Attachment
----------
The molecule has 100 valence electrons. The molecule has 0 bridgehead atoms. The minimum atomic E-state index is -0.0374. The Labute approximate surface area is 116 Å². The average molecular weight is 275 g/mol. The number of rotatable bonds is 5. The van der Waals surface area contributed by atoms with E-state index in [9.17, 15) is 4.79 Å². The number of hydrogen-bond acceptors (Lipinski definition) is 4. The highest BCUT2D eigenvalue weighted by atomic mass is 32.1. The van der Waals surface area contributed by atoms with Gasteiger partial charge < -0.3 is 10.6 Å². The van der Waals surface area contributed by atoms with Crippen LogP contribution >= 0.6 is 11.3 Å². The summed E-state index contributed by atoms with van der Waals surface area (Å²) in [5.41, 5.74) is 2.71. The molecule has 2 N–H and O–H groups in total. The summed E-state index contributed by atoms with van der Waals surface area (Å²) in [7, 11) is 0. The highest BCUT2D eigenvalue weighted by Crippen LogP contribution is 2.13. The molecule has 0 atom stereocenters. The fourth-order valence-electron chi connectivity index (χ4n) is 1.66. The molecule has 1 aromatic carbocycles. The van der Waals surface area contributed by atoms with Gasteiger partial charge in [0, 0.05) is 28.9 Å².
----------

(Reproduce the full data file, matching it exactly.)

The molecule has 100 valence electrons. The molecule has 0 bridgehead atoms. The minimum atomic E-state index is -0.0374. The Labute approximate surface area is 116 Å². The average molecular weight is 275 g/mol. The number of rotatable bonds is 5. The van der Waals surface area contributed by atoms with E-state index in [9.17, 15) is 4.79 Å². The number of hydrogen-bond acceptors (Lipinski definition) is 4. The highest BCUT2D eigenvalue weighted by atomic mass is 32.1. The van der Waals surface area contributed by atoms with Gasteiger partial charge < -0.3 is 10.6 Å². The van der Waals surface area contributed by atoms with Crippen LogP contribution >= 0.6 is 11.3 Å². The summed E-state index contributed by atoms with van der Waals surface area (Å²) in [5.41, 5.74) is 2.71. The molecule has 2 N–H and O–H groups in total. The summed E-state index contributed by atoms with van der Waals surface area (Å²) in [7, 11) is 0. The highest BCUT2D eigenvalue weighted by Crippen LogP contribution is 2.13. The molecule has 0 atom stereocenters. The fourth-order valence-electron chi connectivity index (χ4n) is 1.66. The molecule has 1 aromatic carbocycles. The van der Waals surface area contributed by atoms with Gasteiger partial charge in [0, 0.05) is 28.9 Å².